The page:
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Dr. Anthony Fauci talks about vaccine efficacy and second boosters

AILSA CHANG, HOST:

Hundreds of people are still dying from COVID-19 every day across the U.S. as the highly contagious variant BA.2 takes hold. But there is a new study out that shows the U.S. vaccination campaign has saved more than 2 million American lives. It's also prevented 17 million hospitalizations and saved billions of dollars in health care costs. To talk about all of this, we're joined now by Dr. Anthony Fauci, chief medical advisor to the president. Welcome back to ALL THINGS CONSIDERED.

ANTHONY FAUCI: Thank you very much - good to be with you.

CHANG: Good to have you with us. So what do you think the country is in for over the next month when it comes to BA.2?

FAUCI: Well, I think we're going to be seeing an uptick of cases that we are already seeing in certain states. You know, we had a very sharp and steady decline in everything from cases to hospitalizations to deaths. And in general, on a countrywide basis, we're still seeing that. But there are some areas, counties and regions, particularly in the northeast and here in Washington, D.C., where we are seeing a turnaround and an uptick in cases.

If our pattern follows that of the U.K., which we usually do and are usually about 3 to 4 weeks behind them - they are having a significant upsurge in the number of cases. We are hoping that if that does happen, the degree of background immunity that we have in the country with a combination of those who've been infected and perhaps even vaccinated after infection and those who've been vaccinated and hopefully boosted - that we will not see an increase in severity in the sense of a common increase significantly in the number of hospitalizations. But I think...

CHANG: OK.

FAUCI: ...It is going to be very - you know, without a doubt that we are going to see a turnaround as people get out more into the inside venues without masks.

CHANG: Yeah. Well...

FAUCI: That's going to be certainly resulting in infections...

CHANG: OK.

FAUCI: ...Even in people who are vaccinated.

CHANG: Well, in that case, let's turn to boosters, this idea of a second booster. What do you think the likelihood is that the general population will need a second booster by this fall?

FAUCI: I think it's - you know, again, it's difficult to predict. But I would think - given the fact that immunity wanes over a period of time, I would believe that the FDA right now feels this way - that we're getting prepared and we're doing the tests to look at the various combinations of what the most appropriate boost would be; that we would very likely have the population, as we get into the fall and the cold season, given the waning of immunity that we've seen...

CHANG: Yeah.

FAUCI: ...Very consistently - that we will need a boost by the time we get to the fall.

CHANG: But your colleague at the FDA, your colleague Peter Marks at the FDA - he said the country can't keep boosting people every four months. Is that what you foresee - that we will have to keep boosting...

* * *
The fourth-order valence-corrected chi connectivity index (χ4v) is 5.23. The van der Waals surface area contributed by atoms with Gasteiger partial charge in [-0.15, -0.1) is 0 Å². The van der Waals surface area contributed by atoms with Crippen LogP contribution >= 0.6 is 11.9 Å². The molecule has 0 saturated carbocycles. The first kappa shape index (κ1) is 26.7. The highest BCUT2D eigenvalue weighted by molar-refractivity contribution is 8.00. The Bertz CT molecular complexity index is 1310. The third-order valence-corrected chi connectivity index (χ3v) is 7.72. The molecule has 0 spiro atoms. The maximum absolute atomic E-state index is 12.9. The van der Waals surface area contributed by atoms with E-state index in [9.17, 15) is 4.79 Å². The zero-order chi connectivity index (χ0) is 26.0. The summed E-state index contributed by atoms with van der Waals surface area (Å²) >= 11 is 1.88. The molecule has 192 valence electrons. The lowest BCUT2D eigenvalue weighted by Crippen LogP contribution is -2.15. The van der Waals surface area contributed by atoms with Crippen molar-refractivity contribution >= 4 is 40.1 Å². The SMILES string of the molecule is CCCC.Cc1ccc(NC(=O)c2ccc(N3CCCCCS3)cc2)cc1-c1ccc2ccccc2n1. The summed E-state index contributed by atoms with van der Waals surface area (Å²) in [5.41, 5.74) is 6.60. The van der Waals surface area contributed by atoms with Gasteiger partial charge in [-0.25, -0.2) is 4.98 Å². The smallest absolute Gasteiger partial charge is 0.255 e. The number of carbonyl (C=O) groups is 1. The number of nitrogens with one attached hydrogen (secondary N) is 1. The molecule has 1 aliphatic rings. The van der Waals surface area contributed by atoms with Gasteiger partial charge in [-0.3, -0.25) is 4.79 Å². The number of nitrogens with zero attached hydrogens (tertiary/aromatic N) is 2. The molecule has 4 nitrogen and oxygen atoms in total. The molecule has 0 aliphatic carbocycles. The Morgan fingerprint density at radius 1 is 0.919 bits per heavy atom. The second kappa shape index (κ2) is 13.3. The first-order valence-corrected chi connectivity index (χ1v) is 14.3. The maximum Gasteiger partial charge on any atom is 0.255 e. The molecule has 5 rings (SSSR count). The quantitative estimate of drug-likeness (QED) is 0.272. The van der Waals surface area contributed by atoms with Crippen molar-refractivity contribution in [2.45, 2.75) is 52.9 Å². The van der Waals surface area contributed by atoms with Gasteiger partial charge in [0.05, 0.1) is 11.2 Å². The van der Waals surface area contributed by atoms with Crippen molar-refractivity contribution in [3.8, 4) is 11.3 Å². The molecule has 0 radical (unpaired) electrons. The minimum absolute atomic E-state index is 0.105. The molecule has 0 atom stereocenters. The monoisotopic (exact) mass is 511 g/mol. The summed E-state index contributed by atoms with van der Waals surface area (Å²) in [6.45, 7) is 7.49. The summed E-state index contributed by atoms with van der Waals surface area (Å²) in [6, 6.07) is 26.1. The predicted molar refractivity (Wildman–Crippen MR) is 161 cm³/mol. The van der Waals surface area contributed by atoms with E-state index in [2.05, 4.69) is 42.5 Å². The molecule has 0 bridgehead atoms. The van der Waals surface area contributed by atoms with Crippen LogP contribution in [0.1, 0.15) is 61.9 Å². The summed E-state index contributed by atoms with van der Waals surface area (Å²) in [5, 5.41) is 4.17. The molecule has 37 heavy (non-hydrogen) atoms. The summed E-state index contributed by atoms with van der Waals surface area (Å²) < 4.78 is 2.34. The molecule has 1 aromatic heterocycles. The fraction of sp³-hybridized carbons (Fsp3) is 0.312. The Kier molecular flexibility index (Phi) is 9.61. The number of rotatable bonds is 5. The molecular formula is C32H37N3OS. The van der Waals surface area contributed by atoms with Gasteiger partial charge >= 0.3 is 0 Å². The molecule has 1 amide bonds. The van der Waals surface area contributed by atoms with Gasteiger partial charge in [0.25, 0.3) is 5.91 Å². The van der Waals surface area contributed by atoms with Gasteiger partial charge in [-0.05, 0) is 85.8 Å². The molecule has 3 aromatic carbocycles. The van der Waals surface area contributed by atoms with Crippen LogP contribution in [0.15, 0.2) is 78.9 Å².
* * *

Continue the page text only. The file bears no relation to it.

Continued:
FAUCI: No.

CHANG: ...Every few months? No. OK.

FAUCI: I don't foresee the need to boost every four months. What I see - that we need to get the population vaccinated and boosted. Remember; only 50% of the people have been boosted who who are, in fact, vaccinated with their primary series. We need to get the people to get the third dose first, then move onto the fourth dose. But what I would imagine might happen - that as all of this turns around, we will get into what might be a yearly, seasonal type of an approach because we always have respiratory illnesses.

CHANG: Just like the flu.

FAUCI: Yeah. We have something perhaps similar to flu. And I'm saying this merely as extrapolations. No one knows for certain what will be required. We will have to just look at the data and make decisions.

CHANG: Right.

FAUCI: But if you were to ask me what my projection would be, it would be that by the time we get to the fall that we will have to get everyone boosted with that fourth dose and that we would likely see this to keep the durability of protection on a yearly basis.

CHANG: OK. Well, in that case, I want to talk about indoor events because you were saying you see people still increasing their participation in indoor events. And as you well know, there were a number of infections in people who attended the annual Gridiron Dinner in Washington, D.C. I know you were there. Does that have you thinking twice about how you are going to be dealing with indoor events going forward?

FAUCI: Yeah, and that's the reason why the CDC was very clear when they modified their metrics to make recommendations for indoor masking and said, when the level of infection in the community gets low enough so that it's in what we call the green zone, yeah, you could do that with indoor. But if it changes and the cases go up, I, for one - and I know many people of my colleagues would do the same thing - would go back to masking indoors if we go with a high uptick of cases.

CHANG: That is Dr. Anthony Fauci, chief medical adviser to the president. Thank you very much for joining us again.

FAUCI: My pleasure. Transcript provided by NPR, Copyright NPR.

Ailsa Chang is an award-winning journalist who hosts All Things Considered along with Ari Shapiro, Audie Cornish, and Mary Louise Kelly. She landed in public radio after practicing law for a few years.
Linah Mohammad
Prior to joining NPR in 2022, Mohammad was a producer on The Washington Post's daily flagship podcast Post Reports, where her work was recognized by multiple awards. She was honored with a Peabody award for her work on an episode on the life of George Floyd.